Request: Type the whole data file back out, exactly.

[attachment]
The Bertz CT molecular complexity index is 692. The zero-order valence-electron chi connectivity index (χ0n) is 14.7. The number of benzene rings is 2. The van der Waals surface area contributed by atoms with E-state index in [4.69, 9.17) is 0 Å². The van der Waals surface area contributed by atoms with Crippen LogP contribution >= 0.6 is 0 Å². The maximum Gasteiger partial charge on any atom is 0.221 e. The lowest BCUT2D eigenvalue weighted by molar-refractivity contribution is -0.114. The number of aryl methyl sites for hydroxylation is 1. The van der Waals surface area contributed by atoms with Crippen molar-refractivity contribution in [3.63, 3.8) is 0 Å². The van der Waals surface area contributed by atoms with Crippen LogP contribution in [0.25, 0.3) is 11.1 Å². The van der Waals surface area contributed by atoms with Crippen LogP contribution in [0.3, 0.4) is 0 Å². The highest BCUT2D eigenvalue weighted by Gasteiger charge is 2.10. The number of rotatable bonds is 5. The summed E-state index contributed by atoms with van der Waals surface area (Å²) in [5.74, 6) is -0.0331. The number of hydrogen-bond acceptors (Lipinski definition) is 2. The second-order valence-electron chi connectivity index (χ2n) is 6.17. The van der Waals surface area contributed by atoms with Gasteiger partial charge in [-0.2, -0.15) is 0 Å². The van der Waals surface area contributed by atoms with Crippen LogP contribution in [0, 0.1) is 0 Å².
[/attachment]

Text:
The Bertz CT molecular complexity index is 692. The zero-order valence-electron chi connectivity index (χ0n) is 14.7. The number of benzene rings is 2. The van der Waals surface area contributed by atoms with E-state index in [4.69, 9.17) is 0 Å². The van der Waals surface area contributed by atoms with Crippen LogP contribution >= 0.6 is 0 Å². The maximum Gasteiger partial charge on any atom is 0.221 e. The lowest BCUT2D eigenvalue weighted by molar-refractivity contribution is -0.114. The number of aryl methyl sites for hydroxylation is 1. The van der Waals surface area contributed by atoms with Crippen molar-refractivity contribution in [3.63, 3.8) is 0 Å². The van der Waals surface area contributed by atoms with Crippen LogP contribution in [0.25, 0.3) is 11.1 Å². The van der Waals surface area contributed by atoms with Crippen LogP contribution in [0.3, 0.4) is 0 Å². The highest BCUT2D eigenvalue weighted by Gasteiger charge is 2.10. The number of rotatable bonds is 5. The summed E-state index contributed by atoms with van der Waals surface area (Å²) in [5.74, 6) is -0.0331. The number of hydrogen-bond acceptors (Lipinski definition) is 2. The second-order valence-electron chi connectivity index (χ2n) is 6.17. The van der Waals surface area contributed by atoms with Gasteiger partial charge in [-0.2, -0.15) is 0 Å². The van der Waals surface area contributed by atoms with Crippen LogP contribution in [0, 0.1) is 0 Å².